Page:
The BYOD (Bring-Your-Own-Device) culture is getting popular. About 67% of the North American workforce already embraces BYOD in some form. The worth of the enterprise mobility market, which sustains BYOD, will rise to $73.30 billion by 2021. This is a big jump from a worth of $35.10 billion in 2016.
Enterprises encourage BYOD for its promise of a cheaper and more flexible IT. But BYOD is a double-edged sword and may do more harm than good. Here are the pros and cons of BYOD, and how to implement it right to optimize your field services.
In an ideal world, BYOD offers a win-win proposition for employers and employees.
Enterprises encourage BYOD to save on hardware and training costs. BYOD shifts hardware and even data costs to the employee or field service technician. A familiar device eliminates the learning curve and negates the need for training. Technicians prefer to use the device they already love. Hence, implementing BYOD makes them happier as they know how to take full advantage of device features, thus improving their productivity. A Cisco study in the U.S. reveals workers save around 81 minutes per week on average, by using their own devices.
Upgrading enterprise IT faces various obstacles such as ROI concerns and conflicting priorities. But it is easier for individuals to upgrade to the latest smartphones. Employees who upgrade to new smartphones get to work with a fast, sleek device. Newer devices, capable of faster retrieval of information can improve the turnaround time. Devices with 4G LTE, Siri, and improved memory allow executives to leverage the full benefits of technology.
The proof of the pudding is in the eating. Enterprises implementing a BYOD strategy enjoy 46% service margins, while those without BYOD have only a 32% service margin. The 14% increase brought about by BYOD is a huge advantage.
BYOD is a double-edged sword. For every advantage, significant risks exist.
The biggest BYOD concern is security. Today’s enterprise IT struggles to secure the network from hackers and other cyber attacks. Such threats intensify when employees access enterprise applications through their devices. BYOD regulations stipulate the user to follow security protocols. Though authentication protocols and antivirus apps offer a modicum of security, such measures remain insufficient to counter the size of the threat. Enterprise IT can never be in total control over an employee’s phone/ devices.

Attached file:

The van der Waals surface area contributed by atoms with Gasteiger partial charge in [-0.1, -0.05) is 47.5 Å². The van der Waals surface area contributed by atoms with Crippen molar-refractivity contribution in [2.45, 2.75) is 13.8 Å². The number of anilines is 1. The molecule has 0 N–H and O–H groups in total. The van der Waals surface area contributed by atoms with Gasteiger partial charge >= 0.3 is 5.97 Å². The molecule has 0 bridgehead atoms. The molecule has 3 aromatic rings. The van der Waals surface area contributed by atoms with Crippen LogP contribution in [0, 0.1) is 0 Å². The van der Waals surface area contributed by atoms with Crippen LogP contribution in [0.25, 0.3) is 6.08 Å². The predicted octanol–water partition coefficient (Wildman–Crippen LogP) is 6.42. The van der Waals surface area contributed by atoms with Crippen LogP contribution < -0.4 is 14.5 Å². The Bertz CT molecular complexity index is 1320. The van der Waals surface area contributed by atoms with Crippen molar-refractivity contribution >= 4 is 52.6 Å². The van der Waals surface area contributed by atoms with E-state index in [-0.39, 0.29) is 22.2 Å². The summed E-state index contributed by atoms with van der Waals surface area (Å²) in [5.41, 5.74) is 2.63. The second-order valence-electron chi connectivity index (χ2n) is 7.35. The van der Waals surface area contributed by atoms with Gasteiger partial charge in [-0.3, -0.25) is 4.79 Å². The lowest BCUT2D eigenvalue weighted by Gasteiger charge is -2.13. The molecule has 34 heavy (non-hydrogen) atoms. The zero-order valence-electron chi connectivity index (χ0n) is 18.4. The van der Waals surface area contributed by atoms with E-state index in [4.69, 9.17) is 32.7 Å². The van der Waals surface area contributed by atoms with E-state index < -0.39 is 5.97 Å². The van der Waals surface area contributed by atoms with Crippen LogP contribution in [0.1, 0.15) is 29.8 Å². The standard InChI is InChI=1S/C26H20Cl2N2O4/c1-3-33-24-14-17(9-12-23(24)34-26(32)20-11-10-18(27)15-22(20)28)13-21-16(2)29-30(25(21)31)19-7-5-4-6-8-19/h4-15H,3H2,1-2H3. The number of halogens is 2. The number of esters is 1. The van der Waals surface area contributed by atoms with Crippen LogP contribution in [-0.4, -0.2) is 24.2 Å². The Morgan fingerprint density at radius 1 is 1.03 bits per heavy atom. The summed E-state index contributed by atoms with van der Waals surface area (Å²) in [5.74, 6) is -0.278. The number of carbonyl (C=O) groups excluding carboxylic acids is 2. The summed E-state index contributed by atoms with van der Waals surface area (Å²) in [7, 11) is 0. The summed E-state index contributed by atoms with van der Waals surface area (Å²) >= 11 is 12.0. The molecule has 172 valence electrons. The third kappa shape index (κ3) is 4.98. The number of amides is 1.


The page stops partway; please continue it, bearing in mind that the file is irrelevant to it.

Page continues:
A study by Harris Poll reveals that almost one out of every three people who use a personal laptop for work connects to the company’s network using Wi-Fi. The possibility of intrusion is very real through a wi-fi network. Hackers can break into individual smartphones by exploiting vulnerabilities in any installed app. Even without a hacker’s attempt, a careless employee losing his phone compromises enterprise security big time.
Another concern relates to privacy. Employees love to work from their own devices. But BYOD policies require employees to register their devices for monitoring. Most employees do not approve of their bosses having potential access to their personal information.
BYOD allows the enterprise to save on infrastructure costs. But this comes at the cost of non-standardized hardware. Some employees may upgrade to the latest iPhone, while others may still have a first-generation 3G phone with 1 GB RAM, or a laptop from 2009. Rolling out software compatible for everyone becomes a big challenge.
BYOD might create an uneven playing field. The employee with a superior device becomes more productive and successful. This creates resentment and de-motivates the have-nots.
Many employees have ordinary smartphones with maxed-out space. They cannot download the required security apps. Even if they do so, it may slow down their device or force them to remove some personal data. Hence, many employees reject BYOD simply because they resent subsidizing their employer profits.
The success of BYOD depends on developing a sound BYOD policy. The best policy is the one that maximizes the benefits of BYOD while offering effective solutions to the drawbacks.
The following security measures can be implemented to ensure the success of BYOD in Field Services:
BYOD does not cut training altogether. Conduct awareness sessions to ensure employees can handle situations relating to their devices. Have an action plan to wipe the data in the eventuality of a lost or stolen device.
Engage the legal team to roll out a compliant BYOD policy. Some commercial licenses mandate installing the software only on business-owned devices. Some regulations restrict storing personal data at unsecured locations.
Finally, cultivate an atmosphere of trust. BYOD fails when the workforce perceives it as a way for the enterprise to save on infrastructure costs, or to spy on them. Incentivize employees who adopt BYOD. Subsidize their subscription and even the cost of the smartphone or wearable. It would still be cost-effective for the enterprise, compared to the enterprise buying a device for everyone and upgrading it every few years.